If the required amount of practice is too high for your standards, then the game is simply too difficult for you. This brings a new matter: as long as "chance" is not involved in difficulty, the game designer should decide on which audience he or she is focusing. And nowadays the amount of people who have the time or will to master your game no matter how hard it is is low, sadly.

So I find it interesting if you are a bit forgiving in your game until the point that your players get hooked. Then, you make the learning curve steeper. Letting the players get some achievements in their first go is a good idea.

There's a very famous game in Spain, released in 1985 for the Sinclair ZX Spectrum. The game is called Abu Simbel Profanation and it was a blast back in the 80s, when people had access to less games and tended to persevere more. Nowadays, this game would have been a complete bluff just because it took you dozens of tries before you could even get past the first enemy. Once you got past the first screen, the game felt much easier and really got you hooked. That's bad design, in my book.

I'm really looking forward to this game to be released and I hope I can purchase my copy even though I wasn't around for the kickstarter campaign.

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 Post subject: Re: Lizard
PostPosted: Sun Jan 28, 2018 8:22 pm 
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The beta seems like it's winding down (people are only going to be interested for so long, anyway).

I think the version that is up now (4192) will likely be the last before release. I'm pretty happy with the way it is now.


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 Post subject: Re: Lizard
PostPosted: Tue Feb 06, 2018 8:34 pm 
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Lizard if officially finished.
Digital version is available now: https://rainwarrior.itch.io/lizard

Carts aren't for sale yet but that will happen fairly soon.

Currently working on a new demo version, then steam release.


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 Post subject: Re: Lizard
PostPosted: Thu Feb 08, 2018 5:07 pm 
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Have you considered a Game Boy Advance cartridge release using either the C++ codebase or PocketNES?


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 Post subject: Re: Lizard
PostPosted: Thu Feb 08, 2018 6:09 pm 
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No, not really. I might port it to another platform for fun later on, but GBA isn't really an interest of mine. If it runs on PocketNES already, I don't see the point of doing any work toward this? People can just play it there.

Is there a good C++ compiler for Genesis though?


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 Post subject: Re: Lizard
PostPosted: Thu Feb 08, 2018 6:54 pm 
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gcc still targets 68k, and produces ... passable? code?

No idea if the maintainers have broken its optimizer or code generator in the same way they broke SPARC's.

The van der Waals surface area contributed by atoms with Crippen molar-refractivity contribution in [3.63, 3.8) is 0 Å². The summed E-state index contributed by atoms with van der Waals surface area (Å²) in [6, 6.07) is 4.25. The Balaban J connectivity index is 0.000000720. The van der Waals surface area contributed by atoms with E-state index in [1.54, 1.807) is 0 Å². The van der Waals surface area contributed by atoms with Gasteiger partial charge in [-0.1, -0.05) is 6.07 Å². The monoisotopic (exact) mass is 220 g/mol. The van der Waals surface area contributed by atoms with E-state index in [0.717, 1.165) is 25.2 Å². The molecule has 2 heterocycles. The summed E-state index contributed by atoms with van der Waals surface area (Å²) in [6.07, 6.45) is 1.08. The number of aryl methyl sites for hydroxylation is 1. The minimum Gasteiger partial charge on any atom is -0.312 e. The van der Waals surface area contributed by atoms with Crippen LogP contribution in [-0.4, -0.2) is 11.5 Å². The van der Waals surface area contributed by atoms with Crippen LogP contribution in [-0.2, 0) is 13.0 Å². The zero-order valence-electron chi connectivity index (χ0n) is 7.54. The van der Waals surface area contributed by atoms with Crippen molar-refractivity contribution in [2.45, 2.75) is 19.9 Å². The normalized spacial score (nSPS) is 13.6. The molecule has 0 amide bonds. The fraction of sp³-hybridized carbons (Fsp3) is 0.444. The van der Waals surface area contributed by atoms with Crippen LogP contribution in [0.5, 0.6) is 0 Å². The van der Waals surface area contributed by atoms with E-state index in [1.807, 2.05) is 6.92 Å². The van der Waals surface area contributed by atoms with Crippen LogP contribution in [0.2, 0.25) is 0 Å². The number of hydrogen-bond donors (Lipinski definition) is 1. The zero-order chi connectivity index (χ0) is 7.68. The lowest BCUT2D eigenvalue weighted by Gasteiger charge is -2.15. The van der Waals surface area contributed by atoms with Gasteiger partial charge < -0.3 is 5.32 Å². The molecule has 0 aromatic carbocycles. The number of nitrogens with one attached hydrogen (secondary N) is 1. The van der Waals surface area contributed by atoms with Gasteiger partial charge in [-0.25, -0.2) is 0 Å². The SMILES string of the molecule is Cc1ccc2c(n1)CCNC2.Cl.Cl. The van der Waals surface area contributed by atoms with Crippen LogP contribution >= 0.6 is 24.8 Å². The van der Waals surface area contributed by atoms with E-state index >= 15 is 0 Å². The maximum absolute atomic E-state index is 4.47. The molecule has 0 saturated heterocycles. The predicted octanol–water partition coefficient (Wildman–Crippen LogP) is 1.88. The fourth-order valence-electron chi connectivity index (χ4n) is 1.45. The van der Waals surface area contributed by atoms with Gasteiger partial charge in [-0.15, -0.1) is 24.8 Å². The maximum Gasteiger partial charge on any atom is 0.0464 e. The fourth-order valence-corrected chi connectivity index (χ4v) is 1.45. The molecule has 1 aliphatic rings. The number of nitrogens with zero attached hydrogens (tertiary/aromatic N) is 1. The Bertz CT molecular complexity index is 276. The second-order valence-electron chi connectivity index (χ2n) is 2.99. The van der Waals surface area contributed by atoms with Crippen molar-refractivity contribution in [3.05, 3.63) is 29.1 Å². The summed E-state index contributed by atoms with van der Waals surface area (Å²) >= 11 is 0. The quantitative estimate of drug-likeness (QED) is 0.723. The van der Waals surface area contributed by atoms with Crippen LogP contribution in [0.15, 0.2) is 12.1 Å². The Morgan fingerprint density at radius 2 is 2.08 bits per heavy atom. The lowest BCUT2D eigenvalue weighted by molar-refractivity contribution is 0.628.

People are continuing to make new SMD games using it (e.g. using SGDK); I'm certain there's people around here who could give you a clue dump.


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 Post subject: Re: Lizard
PostPosted: Fri Feb 09, 2018 4:19 am 
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GCC 7.2 runs perfectly for Gen, even LTO and garbage collecting work. The generated code is not asm-coder-perfect, but it's very good.

Disclaimer: I write C for Gen, not C++.


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 Post subject: Re: Lizard
PostPosted: Fri Feb 09, 2018 5:34 am 
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Ah, well that's interesting. I didn't expect that GCC would target 68k... but after looking up its history apparently that was its first target?

Anyhow, my line of thinking is that it's not really worth doing anything for a non--modern platform that's powerful enough to just run an emulator (like GBA), and on the other end of things a platform that is too underpowered to support a C++ version would require porting the whole thing.

In this middle ground are a few that I'd been considering playing with: SNES, Genesis, DOS.

Not that this is a promise to do anything of the sort. I don't think there's much good reason for me to do so, but a SNES or Genesis port might be a fun learning project for me. The DOS one would just be a nostalgia trip: I cut my teeth on DJGPP.


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 Post subject: Re: Lizard
PostPosted: Fri Feb 09, 2018 7:26 am 
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rainwarrior wrote:
Anyhow, my line of thinking is that it's not really worth doing anything for a non--modern platform that's powerful enough to just run an emulator (like GBA)

Sound in PocketNES isn't perfect for two reasons: the way envelopes on the DMG APU work (piecewise linear hardware envelopes, with annoying period resets if full software control is attempted), and the triangle channel can't be heard so well on a tiny built-in speaker whose high-pass response resembles that of a third-order 800 Hz Butterworth filter. Perhaps emulating the game but HLEing the audio? It should run C++ though, so long as you don't try iostreams or any of the other landmines for which GCC with libstdc++ emits ridiculously oversized code. You might need to rethink camera control to compensate for the less tall screen.

rainwarrior wrote:
In this middle ground are a few that I'd been considering playing with: SNES, Genesis, DOS.

For Super NES, much of your NES code will still work in 8-bit MX mode. But you'd probably need to improve color depth somewhat and arrange the music and sound effects for the double polyphony and sampler mentality of the S-DSP. If you don't feel like getting your hands dirty in SPC700 assembly language (which is a 65C02 in drag), there are a few pre-built homebrew audio drivers, such as SNES GSS.